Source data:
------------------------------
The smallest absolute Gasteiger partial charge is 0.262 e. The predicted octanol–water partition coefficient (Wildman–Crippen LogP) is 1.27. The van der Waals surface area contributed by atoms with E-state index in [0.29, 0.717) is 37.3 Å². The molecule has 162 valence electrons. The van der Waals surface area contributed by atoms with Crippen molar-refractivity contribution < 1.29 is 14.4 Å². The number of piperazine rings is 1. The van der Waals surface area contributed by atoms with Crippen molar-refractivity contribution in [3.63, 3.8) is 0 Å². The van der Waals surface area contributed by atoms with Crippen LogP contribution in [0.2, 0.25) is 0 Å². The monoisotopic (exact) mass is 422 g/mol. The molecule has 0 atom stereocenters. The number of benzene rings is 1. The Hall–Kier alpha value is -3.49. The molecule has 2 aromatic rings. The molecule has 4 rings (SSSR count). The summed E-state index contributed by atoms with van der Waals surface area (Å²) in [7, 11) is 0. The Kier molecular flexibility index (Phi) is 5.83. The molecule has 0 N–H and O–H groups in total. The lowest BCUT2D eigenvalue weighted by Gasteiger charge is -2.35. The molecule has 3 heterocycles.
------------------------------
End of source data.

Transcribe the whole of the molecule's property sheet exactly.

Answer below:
The smallest absolute Gasteiger partial charge is 0.262 e. The predicted octanol–water partition coefficient (Wildman–Crippen LogP) is 1.27. The van der Waals surface area contributed by atoms with E-state index in [0.29, 0.717) is 37.3 Å². The molecule has 162 valence electrons. The van der Waals surface area contributed by atoms with Crippen molar-refractivity contribution < 1.29 is 14.4 Å². The number of piperazine rings is 1. The van der Waals surface area contributed by atoms with Crippen molar-refractivity contribution in [3.63, 3.8) is 0 Å². The van der Waals surface area contributed by atoms with Crippen LogP contribution in [0.2, 0.25) is 0 Å². The monoisotopic (exact) mass is 422 g/mol. The molecule has 0 atom stereocenters. The number of benzene rings is 1. The Hall–Kier alpha value is -3.49. The molecule has 2 aromatic rings. The molecule has 4 rings (SSSR count). The summed E-state index contributed by atoms with van der Waals surface area (Å²) in [7, 11) is 0. The Kier molecular flexibility index (Phi) is 5.83. The molecule has 0 N–H and O–H groups in total. The lowest BCUT2D eigenvalue weighted by Gasteiger charge is -2.35. The molecule has 3 heterocycles.